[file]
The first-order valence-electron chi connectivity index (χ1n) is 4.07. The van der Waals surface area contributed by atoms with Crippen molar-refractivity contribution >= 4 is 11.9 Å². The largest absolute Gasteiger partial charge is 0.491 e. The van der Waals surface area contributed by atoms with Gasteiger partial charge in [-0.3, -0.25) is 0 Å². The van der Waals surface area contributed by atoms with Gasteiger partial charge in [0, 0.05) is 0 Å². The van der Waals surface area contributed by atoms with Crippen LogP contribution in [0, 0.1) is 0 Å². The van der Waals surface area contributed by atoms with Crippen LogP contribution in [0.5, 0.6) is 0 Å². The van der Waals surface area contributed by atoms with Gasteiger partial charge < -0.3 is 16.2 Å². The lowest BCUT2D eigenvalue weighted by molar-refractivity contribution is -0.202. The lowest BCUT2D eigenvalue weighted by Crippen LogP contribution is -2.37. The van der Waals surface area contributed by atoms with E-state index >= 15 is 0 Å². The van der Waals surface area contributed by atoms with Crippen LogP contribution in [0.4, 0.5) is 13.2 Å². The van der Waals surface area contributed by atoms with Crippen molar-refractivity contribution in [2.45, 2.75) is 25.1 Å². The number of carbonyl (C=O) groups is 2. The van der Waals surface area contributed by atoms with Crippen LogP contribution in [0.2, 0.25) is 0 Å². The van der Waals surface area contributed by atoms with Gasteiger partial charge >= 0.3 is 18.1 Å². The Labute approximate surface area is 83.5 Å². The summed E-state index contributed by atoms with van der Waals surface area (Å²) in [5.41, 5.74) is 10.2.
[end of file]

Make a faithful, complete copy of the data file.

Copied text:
The first-order valence-electron chi connectivity index (χ1n) is 4.07. The van der Waals surface area contributed by atoms with Crippen molar-refractivity contribution >= 4 is 11.9 Å². The largest absolute Gasteiger partial charge is 0.491 e. The van der Waals surface area contributed by atoms with Gasteiger partial charge in [-0.3, -0.25) is 0 Å². The van der Waals surface area contributed by atoms with Gasteiger partial charge in [0, 0.05) is 0 Å². The van der Waals surface area contributed by atoms with Crippen LogP contribution in [0, 0.1) is 0 Å². The van der Waals surface area contributed by atoms with Crippen LogP contribution in [0.5, 0.6) is 0 Å². The van der Waals surface area contributed by atoms with Gasteiger partial charge < -0.3 is 16.2 Å². The lowest BCUT2D eigenvalue weighted by molar-refractivity contribution is -0.202. The lowest BCUT2D eigenvalue weighted by Crippen LogP contribution is -2.37. The van der Waals surface area contributed by atoms with E-state index >= 15 is 0 Å². The van der Waals surface area contributed by atoms with Crippen LogP contribution in [0.4, 0.5) is 13.2 Å². The van der Waals surface area contributed by atoms with Crippen molar-refractivity contribution in [2.45, 2.75) is 25.1 Å². The number of carbonyl (C=O) groups is 2. The van der Waals surface area contributed by atoms with Crippen LogP contribution in [0.2, 0.25) is 0 Å². The van der Waals surface area contributed by atoms with Gasteiger partial charge >= 0.3 is 18.1 Å². The Labute approximate surface area is 83.5 Å². The summed E-state index contributed by atoms with van der Waals surface area (Å²) in [5.41, 5.74) is 10.2.